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Hailed by corporate, philanthropic, and governmental organizations as a metaphor for democratic interaction and business dynamics, contemporary jazz culture has a story to tell about the relationship between political economy and social practice in the era of neoliberal capitalism. The Jazz Bubble approaches the emergence of the neoclassical jazz aesthetic since the 1980s as a powerful, if unexpected, point of departure for a wide-ranging investigation of important social trends during this period, extending from the effects of financialization in the music industry to the structural upheaval created by urban redevelopment in major American cities. Dale Chapman draws from political and critical theory, oral history, the public and trade press, and interviews, making this a persuasive and compelling work for scholars across a range of fields.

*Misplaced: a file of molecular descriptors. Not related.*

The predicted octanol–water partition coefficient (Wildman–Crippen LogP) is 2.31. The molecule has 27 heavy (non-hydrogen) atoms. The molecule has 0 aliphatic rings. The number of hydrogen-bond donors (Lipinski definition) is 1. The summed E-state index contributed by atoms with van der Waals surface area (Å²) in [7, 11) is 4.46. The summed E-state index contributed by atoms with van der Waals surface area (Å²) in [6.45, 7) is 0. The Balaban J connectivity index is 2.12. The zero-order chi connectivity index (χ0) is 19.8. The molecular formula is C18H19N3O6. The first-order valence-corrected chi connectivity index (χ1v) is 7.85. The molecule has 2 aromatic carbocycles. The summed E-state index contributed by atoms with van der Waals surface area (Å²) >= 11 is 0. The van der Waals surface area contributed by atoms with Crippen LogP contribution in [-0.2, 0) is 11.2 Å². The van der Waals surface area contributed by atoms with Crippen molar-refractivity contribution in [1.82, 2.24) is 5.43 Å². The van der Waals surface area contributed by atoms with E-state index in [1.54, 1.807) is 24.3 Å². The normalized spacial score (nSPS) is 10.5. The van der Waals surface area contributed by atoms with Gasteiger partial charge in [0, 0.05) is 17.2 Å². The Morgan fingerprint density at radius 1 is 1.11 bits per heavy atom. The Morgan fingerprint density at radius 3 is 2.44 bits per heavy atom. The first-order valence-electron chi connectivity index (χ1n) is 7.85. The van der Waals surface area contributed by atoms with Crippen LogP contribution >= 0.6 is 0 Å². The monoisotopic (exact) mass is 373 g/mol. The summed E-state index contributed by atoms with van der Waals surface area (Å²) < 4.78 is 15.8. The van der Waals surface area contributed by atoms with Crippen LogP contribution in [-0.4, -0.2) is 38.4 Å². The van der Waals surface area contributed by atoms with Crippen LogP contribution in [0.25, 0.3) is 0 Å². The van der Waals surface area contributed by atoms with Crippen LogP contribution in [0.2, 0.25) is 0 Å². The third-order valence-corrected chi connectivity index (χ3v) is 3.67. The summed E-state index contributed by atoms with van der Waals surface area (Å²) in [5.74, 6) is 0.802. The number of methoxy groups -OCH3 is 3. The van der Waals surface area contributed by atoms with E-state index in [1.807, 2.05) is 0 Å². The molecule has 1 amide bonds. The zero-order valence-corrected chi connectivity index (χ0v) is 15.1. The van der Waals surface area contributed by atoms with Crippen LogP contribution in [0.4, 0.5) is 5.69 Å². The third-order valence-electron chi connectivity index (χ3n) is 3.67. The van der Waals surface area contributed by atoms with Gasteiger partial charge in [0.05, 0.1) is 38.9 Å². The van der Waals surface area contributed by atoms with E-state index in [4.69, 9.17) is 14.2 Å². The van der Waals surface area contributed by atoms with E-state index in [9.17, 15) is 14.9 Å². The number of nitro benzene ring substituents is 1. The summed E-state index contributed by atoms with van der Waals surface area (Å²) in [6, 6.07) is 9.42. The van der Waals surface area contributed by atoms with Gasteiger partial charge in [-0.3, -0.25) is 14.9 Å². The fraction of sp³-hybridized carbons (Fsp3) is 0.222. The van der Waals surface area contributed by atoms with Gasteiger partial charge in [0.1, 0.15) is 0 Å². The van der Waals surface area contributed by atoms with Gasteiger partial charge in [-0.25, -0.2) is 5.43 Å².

Dale Chapman is Associate Professor of Music at Bates College.